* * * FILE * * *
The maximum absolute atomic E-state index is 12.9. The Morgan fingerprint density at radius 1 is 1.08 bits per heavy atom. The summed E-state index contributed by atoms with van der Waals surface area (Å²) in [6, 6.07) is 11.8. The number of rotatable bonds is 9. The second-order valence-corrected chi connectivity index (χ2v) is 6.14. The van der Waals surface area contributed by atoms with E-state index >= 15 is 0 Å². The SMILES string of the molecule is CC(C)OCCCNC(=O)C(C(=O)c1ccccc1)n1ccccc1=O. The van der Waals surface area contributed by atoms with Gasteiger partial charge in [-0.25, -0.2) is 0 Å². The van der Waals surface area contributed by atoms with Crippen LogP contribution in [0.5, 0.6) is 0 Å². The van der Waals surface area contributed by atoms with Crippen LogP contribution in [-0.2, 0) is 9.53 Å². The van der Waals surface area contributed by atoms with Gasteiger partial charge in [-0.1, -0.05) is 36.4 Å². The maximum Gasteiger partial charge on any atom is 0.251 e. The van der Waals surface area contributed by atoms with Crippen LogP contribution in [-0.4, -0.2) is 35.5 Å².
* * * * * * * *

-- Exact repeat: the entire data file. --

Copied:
The maximum absolute atomic E-state index is 12.9. The Morgan fingerprint density at radius 1 is 1.08 bits per heavy atom. The summed E-state index contributed by atoms with van der Waals surface area (Å²) in [6, 6.07) is 11.8. The number of rotatable bonds is 9. The second-order valence-corrected chi connectivity index (χ2v) is 6.14. The van der Waals surface area contributed by atoms with E-state index >= 15 is 0 Å². The SMILES string of the molecule is CC(C)OCCCNC(=O)C(C(=O)c1ccccc1)n1ccccc1=O. The van der Waals surface area contributed by atoms with Gasteiger partial charge in [-0.25, -0.2) is 0 Å². The van der Waals surface area contributed by atoms with Crippen LogP contribution in [0.5, 0.6) is 0 Å². The van der Waals surface area contributed by atoms with Crippen LogP contribution in [-0.2, 0) is 9.53 Å². The van der Waals surface area contributed by atoms with Gasteiger partial charge in [-0.1, -0.05) is 36.4 Å². The maximum Gasteiger partial charge on any atom is 0.251 e. The van der Waals surface area contributed by atoms with Crippen LogP contribution in [-0.4, -0.2) is 35.5 Å².